Orkin's next claim of error is that the verdict form was not proper in that it did not require a finding of an independent tort.
It is noted that the questions asked in the verdict form did not inquire of the jury whether it found a tort at all. The questions submitted mentioned only the breach of contract and willful or wanton conduct. Orkin requested an additional question as to whether the jury found willful or wanton negligence, but this proposed question was rejected by the trial court. Much of what has been said as to the previous issue — concerning the instructions — can be said about this issue. While, under K.S.A. 60-249( b), the trial court may submit written interrogatories upon one or more substantial questions of disputed fact, the decision as to whether to submit such questions to the jury is discretionary. See Thompson v. General Finance Co., Inc., 205 Kan. 76, 101, 468 P.2d 269 (1970). Nevertheless, had the requested question been given by the trial court, it may well have cured the error referred to above in our criticism of the instructions.
Orkin also claims it was error to admit into evidence a statement given to appellee that Orkin would retreat needed areas as conditions permit, as such statement was inadmissible as an offer of settlement.
K.S.A. 60-452 states:
"Evidence that a person has, in compromise or from humanitarian motives furnished or offered or promised to furnish money, or any other thing, act or service to another who has sustained or claims to have sustained loss or damage, is inadmissible to prove his or her liability for the loss or damage of any part of it. This section shall not affect the admissibility of evidence ( a) of partial satisfaction of an asserted claim on demand without questioning its validity, as tending to prove the validity of the claim, or ( b) of a debtor's payment or promise to pay all or a part of his or her pre-existing debt as tending to prove the creation of a new duty on his or her part, of a revival of his or her pre-existing duty."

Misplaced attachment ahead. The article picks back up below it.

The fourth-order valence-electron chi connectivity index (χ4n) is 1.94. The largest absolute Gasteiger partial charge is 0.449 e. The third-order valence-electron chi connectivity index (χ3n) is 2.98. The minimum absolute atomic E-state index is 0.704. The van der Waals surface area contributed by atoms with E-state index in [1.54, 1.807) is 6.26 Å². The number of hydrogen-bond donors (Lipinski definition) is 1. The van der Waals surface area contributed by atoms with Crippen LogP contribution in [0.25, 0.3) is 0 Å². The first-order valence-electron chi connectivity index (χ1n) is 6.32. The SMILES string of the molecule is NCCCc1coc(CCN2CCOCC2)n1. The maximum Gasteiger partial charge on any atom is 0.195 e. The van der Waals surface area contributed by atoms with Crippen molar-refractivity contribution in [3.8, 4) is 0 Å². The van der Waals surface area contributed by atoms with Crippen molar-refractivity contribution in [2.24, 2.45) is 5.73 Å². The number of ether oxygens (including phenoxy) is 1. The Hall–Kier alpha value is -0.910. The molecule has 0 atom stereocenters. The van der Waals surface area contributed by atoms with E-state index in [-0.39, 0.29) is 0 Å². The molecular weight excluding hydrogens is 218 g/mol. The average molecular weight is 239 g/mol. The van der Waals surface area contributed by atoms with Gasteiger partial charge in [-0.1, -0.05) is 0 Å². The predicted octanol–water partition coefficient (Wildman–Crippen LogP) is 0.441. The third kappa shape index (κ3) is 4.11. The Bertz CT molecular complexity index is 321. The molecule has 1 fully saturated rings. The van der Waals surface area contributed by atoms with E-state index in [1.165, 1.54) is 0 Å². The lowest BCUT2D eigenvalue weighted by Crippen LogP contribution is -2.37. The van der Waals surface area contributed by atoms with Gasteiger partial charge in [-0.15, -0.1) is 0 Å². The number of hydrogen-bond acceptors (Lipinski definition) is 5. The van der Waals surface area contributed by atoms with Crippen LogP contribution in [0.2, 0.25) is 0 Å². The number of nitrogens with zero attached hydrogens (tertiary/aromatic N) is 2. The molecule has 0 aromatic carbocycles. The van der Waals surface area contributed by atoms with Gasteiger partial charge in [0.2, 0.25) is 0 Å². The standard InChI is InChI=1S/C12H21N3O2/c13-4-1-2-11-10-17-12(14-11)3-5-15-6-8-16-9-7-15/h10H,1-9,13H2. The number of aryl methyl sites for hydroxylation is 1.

Appellee argues that the statement is not an offer of settlement. No lawsuit was yet on file and appellee had not made a claim at that time.
The statement was: "We will retreat all needed areas and all areas that are presently infested. This will be done when conditions permit." Since there was no claim of loss or damage at that time, the requests were merely asking for the company to come out and retreat. The statement was given in order to reassure the appellee that Orkin would come back later since at that time there was too much water under the crawl space to retreat. It was not an offer to settle or compromise a claim.